“John, Cougar, Newman Camp”
August 7th, 2008
After a bit of a non-starter of a season wherein the opening resolution to the cliffhanger never went anywhere, and where the relentless drive towards this wedding finale never felt like any sort of natural progression, we have a finale that wants to bookend things cleaner than the season actually was.
And it’s successful – as far as season finales go, it is a smart choice of letting its various characters serve the right roles in Bobby’s march to holy matrimony, and even though the ending is entirely predictable the episode offers our gang of friends enough opportunities to interact that it doesn’t feel like a total cheat. It still doesn’t feel like any type of finale, serving just as a tease for the continuation to come likely early next year, but it does achieve at least a good sense of character within its contrived plotting.
So while I can’t say I’m any more excited about the final cliffhanger as I was when I presumed it would happen weeks ago, the combination of a decent continuation of last week’s threads with some funny gang stuff rises above the median but does little to change the season’s overall quality.
To start, I had to look at the title a good three times before I realized that it refers to the various objects of affection: Brendan’s John, Mike’s Cougar, and PJ’s Newman brother(s). And the first two ultimately get their conquests: John arrives just in time for Brendan to present him with a mix tape and for them to plan out their plans for the bar, and Mike’s Cougar is ultimately tamed by his humorous self. It’s the last one that really devolves here, falling into pure drama by episode’s end.
Mike’s storyline is actually really smart here, as it is just the right balance of goofball and, well, human. Mike opens bragging about the previous night’s conquest, Mimi Rogers’ Maggie, but then we learn that she was slumming it post-divorce. Mike’s normal woman is not quite a mature Unicef foundation organizer, and he shifts into a desperate attempt to appear cultured and sophisticated that the show smartly doesn’t let go on for very long. Not only is it unbelievable, but it’s the worst part of Mike’s persona – eventually, his charm (aka his incessant pleading that she should ignore the rest of his personality in favour of his charm) wins her over enough that he gets to keep his wedding hookup even if there’s no chance of further advancement. The storyline feels a bit wasted considering how much better Mimi Rogers plays neurotic than charitable, but I found Mike less annoying than he’s been in past weeks so I can’t complain.
And right out of the drunken hookups cliche we have Kenny and Stephanie, who share awkward glances, a contrived walk down the aisle, and eventually a bra exchange and a handshake. I do think it’s smart for the show to avoid actually coupling them, as it would have been more predictable, but I REALLY hope that there is an actual change in their dynamic in the future. And I don’t mean like what they did with PJ and Bobby, where (when convenient) they had PJ decide to be in love with him again without any previous warning. There needs to be subtle differences in how they treat one another and react to each other’s demeanor, or else this was just a stunt and nothing more.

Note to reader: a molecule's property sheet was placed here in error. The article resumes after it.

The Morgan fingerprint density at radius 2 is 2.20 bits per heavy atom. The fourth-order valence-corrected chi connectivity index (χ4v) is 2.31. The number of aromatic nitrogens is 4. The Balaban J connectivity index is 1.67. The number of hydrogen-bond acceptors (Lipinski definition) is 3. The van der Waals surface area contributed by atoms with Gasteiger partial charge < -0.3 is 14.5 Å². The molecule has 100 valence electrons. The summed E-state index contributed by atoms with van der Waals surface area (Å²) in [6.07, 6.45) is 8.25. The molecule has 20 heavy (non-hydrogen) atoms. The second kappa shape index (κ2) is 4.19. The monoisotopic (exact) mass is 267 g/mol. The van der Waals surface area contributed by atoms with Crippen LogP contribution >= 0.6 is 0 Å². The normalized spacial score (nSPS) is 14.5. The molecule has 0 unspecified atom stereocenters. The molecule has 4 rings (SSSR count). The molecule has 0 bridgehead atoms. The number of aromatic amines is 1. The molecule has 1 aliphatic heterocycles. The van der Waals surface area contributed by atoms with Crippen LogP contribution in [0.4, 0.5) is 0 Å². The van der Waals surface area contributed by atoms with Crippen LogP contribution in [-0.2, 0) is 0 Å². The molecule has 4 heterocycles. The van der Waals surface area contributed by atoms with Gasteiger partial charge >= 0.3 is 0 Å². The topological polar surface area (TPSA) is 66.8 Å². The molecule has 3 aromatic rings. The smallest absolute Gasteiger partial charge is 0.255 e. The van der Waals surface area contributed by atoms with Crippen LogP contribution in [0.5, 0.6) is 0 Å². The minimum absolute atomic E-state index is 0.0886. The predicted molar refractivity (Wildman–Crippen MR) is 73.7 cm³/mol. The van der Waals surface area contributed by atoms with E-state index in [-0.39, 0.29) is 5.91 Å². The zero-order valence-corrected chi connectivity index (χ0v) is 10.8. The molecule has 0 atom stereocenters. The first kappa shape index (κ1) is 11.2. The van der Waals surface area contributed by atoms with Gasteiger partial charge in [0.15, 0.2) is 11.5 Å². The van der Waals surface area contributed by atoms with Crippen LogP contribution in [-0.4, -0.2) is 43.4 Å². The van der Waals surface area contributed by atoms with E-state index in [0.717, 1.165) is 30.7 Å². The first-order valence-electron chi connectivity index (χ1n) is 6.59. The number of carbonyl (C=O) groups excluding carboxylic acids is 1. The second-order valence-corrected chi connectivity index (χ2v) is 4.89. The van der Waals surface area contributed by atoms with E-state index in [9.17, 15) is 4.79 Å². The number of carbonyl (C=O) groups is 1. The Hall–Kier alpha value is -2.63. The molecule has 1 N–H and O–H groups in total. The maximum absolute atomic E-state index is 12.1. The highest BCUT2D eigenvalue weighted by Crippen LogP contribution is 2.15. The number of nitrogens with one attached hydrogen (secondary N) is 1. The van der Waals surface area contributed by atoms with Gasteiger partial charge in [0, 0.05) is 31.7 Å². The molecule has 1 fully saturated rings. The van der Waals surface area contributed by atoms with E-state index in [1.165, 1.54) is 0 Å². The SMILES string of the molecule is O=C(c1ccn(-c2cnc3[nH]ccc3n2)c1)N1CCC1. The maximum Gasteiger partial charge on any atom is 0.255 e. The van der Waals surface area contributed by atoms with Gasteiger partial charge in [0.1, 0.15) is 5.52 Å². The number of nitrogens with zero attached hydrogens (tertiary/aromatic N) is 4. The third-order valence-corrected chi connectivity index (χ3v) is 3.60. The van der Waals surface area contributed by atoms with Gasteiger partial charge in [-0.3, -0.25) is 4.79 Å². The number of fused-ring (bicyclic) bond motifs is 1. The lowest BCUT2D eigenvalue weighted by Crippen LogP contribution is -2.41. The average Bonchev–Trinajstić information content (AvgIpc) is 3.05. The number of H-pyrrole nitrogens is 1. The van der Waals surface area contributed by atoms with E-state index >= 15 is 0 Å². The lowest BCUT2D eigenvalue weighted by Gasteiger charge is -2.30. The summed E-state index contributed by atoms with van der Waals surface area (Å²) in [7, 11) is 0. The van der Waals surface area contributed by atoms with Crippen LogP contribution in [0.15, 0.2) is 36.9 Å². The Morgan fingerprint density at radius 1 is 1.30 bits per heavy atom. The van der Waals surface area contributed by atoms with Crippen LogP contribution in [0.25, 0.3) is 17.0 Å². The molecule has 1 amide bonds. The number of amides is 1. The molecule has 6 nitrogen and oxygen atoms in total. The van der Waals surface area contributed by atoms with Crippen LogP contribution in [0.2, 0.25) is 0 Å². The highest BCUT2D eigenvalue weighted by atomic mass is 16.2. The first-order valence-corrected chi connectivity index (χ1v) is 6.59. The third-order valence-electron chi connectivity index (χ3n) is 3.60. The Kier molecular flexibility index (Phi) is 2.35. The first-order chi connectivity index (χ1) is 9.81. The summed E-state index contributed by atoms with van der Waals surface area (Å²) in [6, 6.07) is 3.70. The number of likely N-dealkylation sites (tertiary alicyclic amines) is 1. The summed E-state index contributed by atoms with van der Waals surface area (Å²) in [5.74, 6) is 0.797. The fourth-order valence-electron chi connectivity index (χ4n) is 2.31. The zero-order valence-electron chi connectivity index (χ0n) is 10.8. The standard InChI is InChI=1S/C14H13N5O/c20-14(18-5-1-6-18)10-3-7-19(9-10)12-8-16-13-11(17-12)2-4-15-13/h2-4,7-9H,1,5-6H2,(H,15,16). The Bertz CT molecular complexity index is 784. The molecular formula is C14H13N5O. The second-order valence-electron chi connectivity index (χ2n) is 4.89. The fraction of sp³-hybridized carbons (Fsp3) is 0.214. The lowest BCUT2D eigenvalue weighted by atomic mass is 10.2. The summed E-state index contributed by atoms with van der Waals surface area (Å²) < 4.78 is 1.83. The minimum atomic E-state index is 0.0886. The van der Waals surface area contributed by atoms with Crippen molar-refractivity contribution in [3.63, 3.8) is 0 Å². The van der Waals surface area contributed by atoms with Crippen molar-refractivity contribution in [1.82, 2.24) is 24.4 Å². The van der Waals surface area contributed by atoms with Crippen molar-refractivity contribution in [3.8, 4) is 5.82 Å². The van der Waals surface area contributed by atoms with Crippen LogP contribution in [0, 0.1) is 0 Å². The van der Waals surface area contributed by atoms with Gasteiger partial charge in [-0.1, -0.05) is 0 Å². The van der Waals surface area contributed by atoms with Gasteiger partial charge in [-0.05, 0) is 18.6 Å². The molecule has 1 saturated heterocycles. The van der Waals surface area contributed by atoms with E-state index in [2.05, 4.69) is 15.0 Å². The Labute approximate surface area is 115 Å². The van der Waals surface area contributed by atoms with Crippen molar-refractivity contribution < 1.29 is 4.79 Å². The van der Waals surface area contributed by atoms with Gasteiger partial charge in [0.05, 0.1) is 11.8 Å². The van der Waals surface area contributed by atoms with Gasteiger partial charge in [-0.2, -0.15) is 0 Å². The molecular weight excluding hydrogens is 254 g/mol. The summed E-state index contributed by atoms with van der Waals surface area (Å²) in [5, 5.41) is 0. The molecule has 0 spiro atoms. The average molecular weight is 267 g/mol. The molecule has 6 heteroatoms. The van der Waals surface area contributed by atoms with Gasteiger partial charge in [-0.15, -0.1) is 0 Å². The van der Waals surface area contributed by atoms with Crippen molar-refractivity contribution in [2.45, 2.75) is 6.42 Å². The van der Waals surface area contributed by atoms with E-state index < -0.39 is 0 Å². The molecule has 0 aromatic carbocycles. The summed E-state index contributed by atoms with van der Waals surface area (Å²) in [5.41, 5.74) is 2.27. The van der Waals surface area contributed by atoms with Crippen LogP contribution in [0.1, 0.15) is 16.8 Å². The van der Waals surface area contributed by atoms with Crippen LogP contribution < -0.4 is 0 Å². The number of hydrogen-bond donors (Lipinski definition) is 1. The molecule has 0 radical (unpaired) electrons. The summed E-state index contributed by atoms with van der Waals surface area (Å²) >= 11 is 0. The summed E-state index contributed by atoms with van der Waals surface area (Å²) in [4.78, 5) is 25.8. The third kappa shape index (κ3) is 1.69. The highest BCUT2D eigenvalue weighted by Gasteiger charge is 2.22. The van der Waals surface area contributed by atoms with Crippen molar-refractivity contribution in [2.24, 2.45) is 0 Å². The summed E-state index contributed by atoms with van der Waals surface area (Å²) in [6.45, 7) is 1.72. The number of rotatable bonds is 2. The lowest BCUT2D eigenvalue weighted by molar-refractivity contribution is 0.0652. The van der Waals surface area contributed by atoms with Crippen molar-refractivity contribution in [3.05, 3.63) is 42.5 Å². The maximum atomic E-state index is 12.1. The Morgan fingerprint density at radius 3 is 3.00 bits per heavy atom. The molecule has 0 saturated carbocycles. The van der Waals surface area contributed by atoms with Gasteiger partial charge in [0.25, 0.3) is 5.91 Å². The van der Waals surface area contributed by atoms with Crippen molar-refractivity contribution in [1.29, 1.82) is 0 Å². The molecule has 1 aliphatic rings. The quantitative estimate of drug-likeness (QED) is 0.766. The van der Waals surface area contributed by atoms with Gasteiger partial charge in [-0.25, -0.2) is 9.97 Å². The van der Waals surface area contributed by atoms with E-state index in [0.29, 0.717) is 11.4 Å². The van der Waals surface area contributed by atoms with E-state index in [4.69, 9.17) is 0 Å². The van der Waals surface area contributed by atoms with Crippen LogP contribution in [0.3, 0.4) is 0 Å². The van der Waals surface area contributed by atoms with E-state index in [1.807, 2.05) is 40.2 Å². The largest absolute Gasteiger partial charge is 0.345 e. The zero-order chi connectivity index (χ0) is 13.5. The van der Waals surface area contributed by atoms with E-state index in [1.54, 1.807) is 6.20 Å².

But the episode was really about the inevitable march towards Bobby deciding he’s in love with PJ, and then conveniently finding out that she is hooking up with his bad boy brother. But let’s ignore Jack for a second – Bobby’s wedding does give us some good scenes, including the opening breakfast, the pre-wedding drinkfest (Which was really strong for everyone involved), and Andy’s pre-wedding speech that eventually (if inadvertantly) drives Bobby to PJ. I am perplexed at the decision for Jim Gaffigan to be separated from everyone for almos the entire episode, but that scene was a good use of his talents (Even if I can’t understand why Meredith isn’t at this wedding, they really needed to play the pregnancy card flat out if that’s their excuse). Andy either has to be a strong emotional force or a comic one – even if I prefer the latter, the former worked here to drive Bobby into realizing that he treats PJ like his wife and Elsa like his…something else.
I still don’t quite know what the season was getting at, though – creator Betsy Thomas is on the record frustrated that a potential 22 episode order got cut to 9, but even then it felt like there was no sense of direction. You could claim that it was cyclical, that we went from Bobby and PJ to Bobby and PJ, but considering that I have no emotional investment in them as a pairing (I’ve never quite viewed them as the answer to Ross and Rachel the show wants us to) it doesn’t feel earned. When Bobby was on that plane, it didn’t feel like an event but a formality – she had to take someone that wouldn’t rock the boat too much, and so she took the member of the cast. I’m more interested now than I was then, but this doesn’t change that the show still has some serious work to do until they can earn a cliffhanger like this one.
Regardless, that’s the season – I would expect the show to return probably sometime next year, but it could be next summer before we see more of the show (if it’s renewed, even). I might have a few more thoughts on this as the summer rolls down and I kind of put it into context, but for now that’s a piece of closure.
- Marilu Henner pops up as Bobby’s mother long enough to be almost exactly like his father, and then never gets another line and apparently reconnects with his father without us seeing any of their conversation. Seems a bit of a waste, which seems like a real trend with the guest stars in this little two-part finale.
- Forget having a best man: I’m having a DOF (Deputy of Fun) at my wedding. It just has a nicer ring to it.